GREAT TECHNOLOGY IS INVISIBLE
"The thing that I really love about Pixar is that it's exactly like the LaserWriter. I remember seeing the first page come out of [Apple's] LaserWriter [in 1985]—which was the first laser printer, as you know—and thinking, There's awesome amounts of technology in this box. There's the graphic engine, there's the controller, there's the PostScript software, awesome amounts of stuff. And yet no one is gonna care and they don't need to know; they're gonna see this output, and they're gonna go, I think that's great. They're gonna be able to judge for themselves.
"And it's the same with Toy Story. The audience isn't gonna care about the Pixar animation system, they're not gonna care about the Pixar production system, they're not gonna care about anything—except what they will be able to judge for themselves, and that's the end result, which they can appreciate without having to understand what went into it, what went into creating it. And that, I love. "
GOOD MANAGEMENT IS LIKE THE BEATLES
"My model of management is the Beatles. The reason I say that is because each of the key people in the Beatles kept the others from going off in the directions of their bad tendencies.
"They sort of kept each other in check. And then when they split up, they never did anything as good. It was the chemistry of a small group of people, and that chemistry was greater than the sum of the parts. And so John kept Paul from being a teenybopper and Paul kept John from drifting out into the cosmos, and it was magic. And George, in the end, I think provided a tremendous amount of soul to the group. I don't know what Ringo did.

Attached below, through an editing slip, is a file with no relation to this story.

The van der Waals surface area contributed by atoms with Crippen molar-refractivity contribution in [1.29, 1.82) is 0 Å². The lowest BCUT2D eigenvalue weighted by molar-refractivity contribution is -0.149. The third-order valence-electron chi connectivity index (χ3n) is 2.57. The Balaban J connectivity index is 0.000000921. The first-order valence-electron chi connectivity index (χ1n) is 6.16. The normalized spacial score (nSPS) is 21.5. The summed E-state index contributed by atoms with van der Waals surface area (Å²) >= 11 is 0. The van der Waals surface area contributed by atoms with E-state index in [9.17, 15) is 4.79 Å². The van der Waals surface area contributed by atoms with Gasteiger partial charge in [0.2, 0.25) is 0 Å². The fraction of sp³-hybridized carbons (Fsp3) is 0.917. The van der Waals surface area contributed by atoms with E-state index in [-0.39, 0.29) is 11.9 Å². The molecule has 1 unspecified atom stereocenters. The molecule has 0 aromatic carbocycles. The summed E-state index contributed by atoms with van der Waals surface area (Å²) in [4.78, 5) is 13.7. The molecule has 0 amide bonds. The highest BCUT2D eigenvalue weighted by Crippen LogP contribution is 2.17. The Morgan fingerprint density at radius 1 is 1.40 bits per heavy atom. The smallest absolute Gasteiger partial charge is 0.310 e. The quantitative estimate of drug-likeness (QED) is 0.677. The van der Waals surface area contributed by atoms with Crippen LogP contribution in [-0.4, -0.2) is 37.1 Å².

"That's the chemistry [at Pixar] between Ed [Catmull] and John [Lasseter] and myself. It's worked pretty doggone well. We talk about things a lot, and sometimes one of us will want to do something that's really stupid, or maybe not stupid but . . . oh, I don't know . . . maybe not the wisest thing in the long run for the studio. And, you know, at least one of the other two will say, 'Hey, you know, I think there's a better way to do that.' So we'll all slow down and think it through, and we usually come up with a much better way."
THE THINGS JOBS MISSED
THE IMPORTANCE OF THE NETWORK
"The last few years at NeXT, I've gotten a little better glimpse of what I really saw at Xerox PARC [in 1979], which was two things. One blinded me to the other because it was so dazzling. The first, of course, was the graphical user interface.
"The second thing I saw—but didn't see—was the elaborate networking of personal computers into something I would now call 'interpersonal computing.' At PARC, they had 200 computers networked using electronic mail and file servers. It was an electronic community of collaboration that they used every day. I didn't see that because I was so excited about the graphical user interface. It's taken me, and to some extent the rest of the industry, a whole decade to finally start to address that second breakthrough— using computers for human collaboration rather than just as word processors and individual productivity tools. "
THE MERGER OF TELEVISION AND COMPUTERS
"I don't really believe that televisions and computers are going to merge. I've spent enough time in entertainment to know that storytelling is linear. It's not interactive. You go to your TV when you want to turn your brain off. You go to your computer when you want to turn your brain on. Those are not the same thing."
THE POTENTIAL FOR MUSIC SUBSCRIPTION SERVICES